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Dana Schutz
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Cindy Sherman & Marina Abramović condemn Dana Schutz protest

78 prominent artists have written a letter of support for Schutz, whose ‘Open Casket’ artwork was condemned for racial insensitivity and who faces calls to cancel her ICA show

A collective of Boston-based artists and activists called for Dana Schutz’s latest exhibition at the Institute of Contemporary Art to be cancelled last week. Earlier this year, Schutz’s painting based on an image of Emmett Till’s body – a 14-year-old Black boy who was lynched in 1955 – at the Whitney Biennial faced widespread backlash for its racial insensitivity.

As the Art Newspaper reports, the letter from the Boston group, which addressed curator Eva Respini, said: “We were hoping to hear the ICA resist the narrative that Black people can be sacrificed for the greater good.”

“The ICA has the responsibility to challenge dominant narratives, the appropriation of Black pain, and their role in history as institutions and individuals uplifting imagery with the potential to incite violence”, the protesters detailed. The exhibition has since gone ahead, with plans to run until November.

The artwork takes from a photograph of Till’s body at his funeral, which was published nationally at the wish of his mother. Till was wrongfully accused of whistling at a white woman in Mississippi, and was brutally murdered by white men, who were later acquitted despite their horrific bragging. The image was a major inspiration for the civil rights movement. Though this latest exhibit does not include “Open Casket” (2016), the group want to see the Institute make a stand against the co-opting of Black stories and pain by white people. Earlier this year, artists including Hannah Black, Juliana Huxtable and Emmanuel Olunkwa protested the artwork when it was displayed in New York.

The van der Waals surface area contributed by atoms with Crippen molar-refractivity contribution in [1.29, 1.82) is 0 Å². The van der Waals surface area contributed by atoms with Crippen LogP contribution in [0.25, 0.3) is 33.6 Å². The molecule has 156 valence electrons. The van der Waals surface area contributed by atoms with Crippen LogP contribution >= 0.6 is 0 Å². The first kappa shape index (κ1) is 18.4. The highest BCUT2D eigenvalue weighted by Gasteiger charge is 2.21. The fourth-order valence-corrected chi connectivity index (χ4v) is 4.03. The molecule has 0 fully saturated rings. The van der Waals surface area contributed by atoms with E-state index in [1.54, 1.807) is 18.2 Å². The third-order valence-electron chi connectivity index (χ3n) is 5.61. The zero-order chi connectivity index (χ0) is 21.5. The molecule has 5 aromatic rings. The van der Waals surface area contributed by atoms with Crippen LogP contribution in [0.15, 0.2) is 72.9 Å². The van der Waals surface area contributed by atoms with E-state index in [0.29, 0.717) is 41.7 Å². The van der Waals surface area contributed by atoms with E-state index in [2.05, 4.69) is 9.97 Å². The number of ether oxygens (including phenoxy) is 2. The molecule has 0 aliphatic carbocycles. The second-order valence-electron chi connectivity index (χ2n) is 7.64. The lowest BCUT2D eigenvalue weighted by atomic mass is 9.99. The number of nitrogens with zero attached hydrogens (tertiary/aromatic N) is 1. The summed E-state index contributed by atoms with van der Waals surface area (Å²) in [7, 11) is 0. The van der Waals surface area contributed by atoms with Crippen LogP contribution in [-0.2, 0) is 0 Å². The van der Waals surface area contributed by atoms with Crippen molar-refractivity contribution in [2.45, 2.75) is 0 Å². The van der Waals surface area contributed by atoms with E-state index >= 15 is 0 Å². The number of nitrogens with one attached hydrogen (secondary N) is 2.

78 members of the National Academy, including Marina Abramovic, Cindy Sherman, Chuck Close and Kara Walker, have now written a letter of support for Schutz and the ICA. 

“As fellow artists and architects, we wholeheartedly support cultural institutions like the ICA Boston who refuse to bow to forces in favour of censorship or quelling dialogue,” they wrote. “It is also of the utmost importance to us that artists not perpetrate upon each other the same kind of intolerance and tyranny that we criticise in others.”

The letter concluded: “We support the ICA-Boston and its decision to exhibit the works of Dana Schutz, and to maintain programming that fosters conversations between people with different points of view, especially given our current political climate of intolerance.”

As Jezebel details, many of the high-profile artists on the letter of support have also been criticised for exploitation and insensitivity, like Abramovic’s 2014 performance with nude unpaid volunteers. The letter also includes the support of Kara Walker, who has been both celebrated and criticised for her divisive, emotionally-layered depictions of slavery.

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